Enrico Armas: Quotes, Critiques

He is defined by versatility. By becoming the leading thread, Armas approaches a  complex work that attains sophisticated alliances between themes, materials, treatments, atmospheres and reminiscences.

Federica Palomero, Art Critic

The conciliation of several expressive modes, the eclectic tolerance, the simultaneous passing through different aesthetic frontiers, the convergence of styles and consequently the possibility of establishing a personal signature, the imprecise remembrance of close or remote tales that we make our own, the forms without apparent function and the geometry as an ideal system of visual thought—these are all parameters of the painting (and sculpture) of Enrico Armas.

Juan Carlos Palenzuela, Art Critic

The work of Enrico Armas is serious and of historical coherence in the evolution of contemporary aesthetics and thought.

Carlos Cruz Diez, Venezuelan Sculptor, Painter, Printmaker, Kinetic Artist.

The works by Enrico Armas are open works, very open, that is, of free interpretation, where there is no need to find them any expressive intention, unequivocal or invariable. They do not require a complex decodification nor possess hidden clues to be deciphered. They are not tight or hard pieces. On the contrary, their contents appear right there in the surface of the canvas, in the sensorial of its thick and sticky pictorial matter, in the tension and distention generated by its planes and forms, in the successive excitement provoked by the visual stimulation of its contrasts of color, some times in crescendo, or with unexpected pauses or leaps, or lightening and fading while disappearing the contours and agitated again accelerating the visual journey, some times fluid or broken, or syncopated or some times hesitant, dubious… And that way, with the gaze flaming, distracted, incisive, excited, tense, serene, relaxed, joyous, cheerful, evocative, associative, evasive, dreaming, conceited… we let ourselves be carried by the energetic and affective stream of the work, navigating in our own sensations, while there outcrops from the bottom of the intellective and emotive communication, certain deep darkness or enlightment, all those things are given to us luxuriantly, profusely by Enrico Armas' pieces.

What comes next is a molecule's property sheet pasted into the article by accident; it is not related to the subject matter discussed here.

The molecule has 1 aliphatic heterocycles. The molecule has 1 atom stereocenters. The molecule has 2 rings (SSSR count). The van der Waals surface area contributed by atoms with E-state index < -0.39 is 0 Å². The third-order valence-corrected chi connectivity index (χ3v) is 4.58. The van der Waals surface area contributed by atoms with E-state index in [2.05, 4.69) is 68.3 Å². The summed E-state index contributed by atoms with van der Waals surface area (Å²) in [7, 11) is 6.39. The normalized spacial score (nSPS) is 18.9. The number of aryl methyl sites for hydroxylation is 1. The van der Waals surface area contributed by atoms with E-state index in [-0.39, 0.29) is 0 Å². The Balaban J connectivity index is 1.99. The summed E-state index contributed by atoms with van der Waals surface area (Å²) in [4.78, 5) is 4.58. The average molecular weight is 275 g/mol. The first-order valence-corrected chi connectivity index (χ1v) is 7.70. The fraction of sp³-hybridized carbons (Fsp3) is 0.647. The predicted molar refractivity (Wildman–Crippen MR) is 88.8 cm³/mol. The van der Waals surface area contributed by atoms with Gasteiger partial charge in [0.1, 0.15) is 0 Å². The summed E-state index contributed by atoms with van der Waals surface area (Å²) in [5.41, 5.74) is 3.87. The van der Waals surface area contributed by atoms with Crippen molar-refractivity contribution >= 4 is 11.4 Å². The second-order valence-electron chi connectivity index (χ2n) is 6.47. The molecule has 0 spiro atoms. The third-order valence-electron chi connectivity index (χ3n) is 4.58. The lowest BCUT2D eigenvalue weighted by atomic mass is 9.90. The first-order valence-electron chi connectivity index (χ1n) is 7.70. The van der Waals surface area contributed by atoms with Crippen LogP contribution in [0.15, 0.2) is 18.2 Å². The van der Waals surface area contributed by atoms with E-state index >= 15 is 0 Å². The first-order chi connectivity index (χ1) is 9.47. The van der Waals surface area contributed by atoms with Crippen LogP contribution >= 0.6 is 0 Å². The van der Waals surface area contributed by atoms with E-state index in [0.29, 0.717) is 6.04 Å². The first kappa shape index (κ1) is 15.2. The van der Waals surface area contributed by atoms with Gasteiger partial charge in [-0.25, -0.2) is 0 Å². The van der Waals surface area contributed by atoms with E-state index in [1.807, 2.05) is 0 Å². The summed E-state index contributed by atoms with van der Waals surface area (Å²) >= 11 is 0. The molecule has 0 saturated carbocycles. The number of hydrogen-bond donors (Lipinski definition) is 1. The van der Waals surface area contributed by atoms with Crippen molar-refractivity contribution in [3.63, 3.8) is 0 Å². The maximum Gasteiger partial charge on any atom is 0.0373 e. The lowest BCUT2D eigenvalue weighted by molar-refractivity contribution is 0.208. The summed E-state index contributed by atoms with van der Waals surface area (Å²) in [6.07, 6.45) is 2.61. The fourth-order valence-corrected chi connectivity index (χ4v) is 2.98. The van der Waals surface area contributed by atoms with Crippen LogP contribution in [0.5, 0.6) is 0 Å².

Perán Erminy, Venezuelan artist, art critic, researcher and curator

He plays to the securities, the relativities and the false clues. He proposes many open roads and many possible continuations for the future. Is the presentation of a non-lineal, non-predictable process. A permanent question about art and life. In other words, this exhibition resembles Enrico a lot, open to the moment, experimenting, nothing fixed. Afraid of the definitive. A doubting searcher. A changing one.

Maria Elena Ramos, Art researcher and international Art Curator, former director of the Museum of Fine Arts, Caracas, Venezuela.


Critique of the Galica-Contemporary Art Expo Catalog:

Enrico Armas is one of those artists whose overflowing sense of color could mistakenly deceive us into attributing a superficial quality to the analysis and appreciation of his work. The elaborate richness of his chromatic repertoire is not only born out of the innate pictorial DNA common to all South-American artists, but also of his own fascinating and complex search code.

Armas is an expert swordsman—an intruder that deftly divides and fragments space by mixing both the languages of the informal and the abstract, the space between graffiti and symbolism. We could find parallels of his work in Jasper Johns’ “Alphabets,” or in the work produced by Nicola de María in the eighties, or even in the color dynamics of Esteve. However Armas belongs to all and yet to none of them, mainly because he represents an extraordinary mix of categories that generate something truly different in our present European context.

His work is characterized by an absolute lack of censorship that often lends itself to symbolically significant imaginations, not appearing as a justification of imagination itself, but as visual motivations of a narrative flowing out of his inner world.

Armas directs images that cannot be considered mere projections, but a profound extension of the artist’s being, like a desire to break the surface and breathe a gulp of air, or to shine for an instant under the sun.

Alberto Tommaso Galimberti, Italian art critic known for his in-depth analysis of the work of Joan Miró, and the French artist Ives Klein, among others.

Art, like the horse, means freedom.

Enrico Armas